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Aronson Antiques, a traditional family business, was founded in 1881 by Leon Aronson (1830-1910), also son of an antiques dealer, in the eastern Dutch city of Arnhem. Leon’s son David (1878-1942) moved to the Dutch capital Amsterdam around 1900. During World War II, the gallery was closed and the stock was sold by a ‘Verwalter,’ an administrator appointed by the German occupier. Nico and Ab (1916-1990), both sons of David, were the only survivers after WWII and restarted the business with nothing but experience and determination.

In the 1981 centennial publication, Ab recalled: “The first thing I bought [after the war] was a large safe. I bought it for pennies at an auction. The thing couldn’t be carried or lifted, but I exchanged it for six antique chairs.” He also revealed his business philosophy: “Profit is nice, but the love for antiques is better. One should be able to separate between trading and the love for antiques. … Where is the enjoyement, if all you can think of is interest and percentages ?”

In 1967, after a year of training with a colleague in London, Dave (1946-2007), Ab and wife Noen’s only child, joined his parents in the business. Prior to Ab’s death in 1990, Robert, son of Dave, decided also to continue in the footsteps of so many of his forebears, and after working at the head office of Sotheby’s in London for two years, he joined his father in 1992. Dave and Robert internationalized the firm rapidly, with the first overseas art fair in London in 1992 and starting to participate in The Winter Antiques Show in New York in 1994. Dave was chairman of the Executive Committee of The European Fine Art Fair (TEFAF) in Maastricht from 1999 through his passing in 2007. Although having a background as an general antiques dealer, nowadays Aronson specializes in, and is world renowned for 17th and 18th century Dutch Delftware. An annual publication on Delftware, providing art historical context, and the e-commerce platform set the standard for a modern international dealership.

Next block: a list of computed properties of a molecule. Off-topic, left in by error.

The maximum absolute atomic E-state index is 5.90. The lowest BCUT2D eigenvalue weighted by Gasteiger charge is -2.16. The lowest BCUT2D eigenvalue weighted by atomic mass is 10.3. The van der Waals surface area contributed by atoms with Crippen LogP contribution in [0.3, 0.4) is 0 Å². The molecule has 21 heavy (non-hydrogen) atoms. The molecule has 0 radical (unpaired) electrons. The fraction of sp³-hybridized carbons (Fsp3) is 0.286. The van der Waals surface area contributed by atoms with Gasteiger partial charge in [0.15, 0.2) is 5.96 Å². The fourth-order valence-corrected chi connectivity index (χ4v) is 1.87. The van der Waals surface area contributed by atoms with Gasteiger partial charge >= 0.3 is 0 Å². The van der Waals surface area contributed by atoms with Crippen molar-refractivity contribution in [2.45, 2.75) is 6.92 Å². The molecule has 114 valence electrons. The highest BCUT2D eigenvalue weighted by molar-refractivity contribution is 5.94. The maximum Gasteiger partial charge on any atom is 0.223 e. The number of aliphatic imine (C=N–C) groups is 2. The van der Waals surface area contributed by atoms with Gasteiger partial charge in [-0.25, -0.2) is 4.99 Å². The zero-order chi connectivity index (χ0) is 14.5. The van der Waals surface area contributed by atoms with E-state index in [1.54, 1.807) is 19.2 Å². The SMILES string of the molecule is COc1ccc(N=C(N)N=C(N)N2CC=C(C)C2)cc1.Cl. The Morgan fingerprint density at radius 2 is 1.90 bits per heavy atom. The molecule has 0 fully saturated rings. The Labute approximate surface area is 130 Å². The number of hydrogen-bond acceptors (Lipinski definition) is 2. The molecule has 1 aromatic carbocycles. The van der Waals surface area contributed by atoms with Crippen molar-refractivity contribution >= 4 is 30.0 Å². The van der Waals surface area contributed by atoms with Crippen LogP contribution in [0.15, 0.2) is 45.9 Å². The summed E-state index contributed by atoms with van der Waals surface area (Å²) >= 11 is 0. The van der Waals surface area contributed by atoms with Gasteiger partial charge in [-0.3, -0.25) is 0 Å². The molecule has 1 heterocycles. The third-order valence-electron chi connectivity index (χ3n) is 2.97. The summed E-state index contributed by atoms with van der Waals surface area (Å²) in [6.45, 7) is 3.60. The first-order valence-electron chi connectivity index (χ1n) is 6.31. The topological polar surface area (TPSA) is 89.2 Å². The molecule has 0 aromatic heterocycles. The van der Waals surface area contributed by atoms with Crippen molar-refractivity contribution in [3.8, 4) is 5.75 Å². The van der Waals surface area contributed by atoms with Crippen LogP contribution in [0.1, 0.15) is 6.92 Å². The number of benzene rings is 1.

The Aronsons came to Amsterdam around 1900 and took up shop on Spiegelgracht, the elongation of the Nieuwe Spiegelstraat. The next generation moved to Nieuwe Spiegelstraat 64, worked from there until World War II and from 1945 Aronson’s occupied Kerkstraat 146, nowadays called Nieuwe Spiegelstraat 45-a&b. In 1969 Ab and Dave  moved to the present location at Nieuwe Spiegelstraat 39, which they extensively restored in 1984. The building was by chance also built in 1881, the founding date of the company. Occupying the spaces of the previous two buildings, the new owner in 1881 acquired the plots to build a ‘café.’ It is unknown though if the café was ever realized. Several years after the building was erected, it was home to a beds store. By the turn of the century the Nieuwe Spiegelstraat, named after the extremely influential Hendrik Laurensz. Spiegel (1549-1612), became the antiques district of Amsterdam, mainly due to its proximity to the newly built Rijksmuseum (1885).

During the summer of 2015 the Aronsons moved out of Nieuwe Spiegelstraat 39 and relocated about 30 meters (or 30 yards) towards to the Rijksmuseum back to the previous building on the corner of Kerkstraat and Nieuwe Spiegelstraat. Nowadays Aronson occupies the first, second and third floor of this corner building, here photographed in the late 1960’s.

Facade of Kerkstraat 146 or Nieuwe Spiegelstraat 45 in the center of Amsterdam occupied by Aronson Antiquairs in the 1960's
Facade of Kerkstraat 146 or Nieuwe Spiegelstraat 45 in the center of Amsterdam occupied by Aronson Antiquairs in the 1960's
Aronson building in 2016
Aronson building in 2016
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